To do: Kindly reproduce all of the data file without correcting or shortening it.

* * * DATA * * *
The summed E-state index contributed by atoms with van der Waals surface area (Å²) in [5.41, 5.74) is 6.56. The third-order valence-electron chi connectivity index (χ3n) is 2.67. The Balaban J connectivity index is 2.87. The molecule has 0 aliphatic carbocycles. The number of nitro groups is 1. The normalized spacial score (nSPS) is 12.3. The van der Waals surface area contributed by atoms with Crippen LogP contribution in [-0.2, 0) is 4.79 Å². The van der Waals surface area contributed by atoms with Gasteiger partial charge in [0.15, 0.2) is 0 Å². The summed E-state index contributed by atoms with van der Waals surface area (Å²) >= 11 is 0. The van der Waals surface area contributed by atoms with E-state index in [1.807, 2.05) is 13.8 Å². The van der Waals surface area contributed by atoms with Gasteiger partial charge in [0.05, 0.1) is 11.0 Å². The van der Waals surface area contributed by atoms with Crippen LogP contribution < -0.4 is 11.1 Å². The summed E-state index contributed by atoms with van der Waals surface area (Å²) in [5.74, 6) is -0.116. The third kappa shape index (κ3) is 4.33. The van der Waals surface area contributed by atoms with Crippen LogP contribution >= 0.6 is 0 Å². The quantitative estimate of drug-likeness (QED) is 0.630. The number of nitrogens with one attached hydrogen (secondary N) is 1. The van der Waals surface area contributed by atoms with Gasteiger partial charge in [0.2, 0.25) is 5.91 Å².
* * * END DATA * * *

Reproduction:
The summed E-state index contributed by atoms with van der Waals surface area (Å²) in [5.41, 5.74) is 6.56. The third-order valence-electron chi connectivity index (χ3n) is 2.67. The Balaban J connectivity index is 2.87. The molecule has 0 aliphatic carbocycles. The number of nitro groups is 1. The normalized spacial score (nSPS) is 12.3. The van der Waals surface area contributed by atoms with Crippen LogP contribution in [-0.2, 0) is 4.79 Å². The van der Waals surface area contributed by atoms with Gasteiger partial charge in [0.15, 0.2) is 0 Å². The summed E-state index contributed by atoms with van der Waals surface area (Å²) >= 11 is 0. The van der Waals surface area contributed by atoms with E-state index in [1.807, 2.05) is 13.8 Å². The van der Waals surface area contributed by atoms with Gasteiger partial charge in [0.05, 0.1) is 11.0 Å². The van der Waals surface area contributed by atoms with Crippen LogP contribution < -0.4 is 11.1 Å². The summed E-state index contributed by atoms with van der Waals surface area (Å²) in [5.74, 6) is -0.116. The third kappa shape index (κ3) is 4.33. The van der Waals surface area contributed by atoms with Crippen LogP contribution >= 0.6 is 0 Å². The quantitative estimate of drug-likeness (QED) is 0.630. The number of nitrogens with one attached hydrogen (secondary N) is 1. The van der Waals surface area contributed by atoms with Gasteiger partial charge in [0.2, 0.25) is 5.91 Å².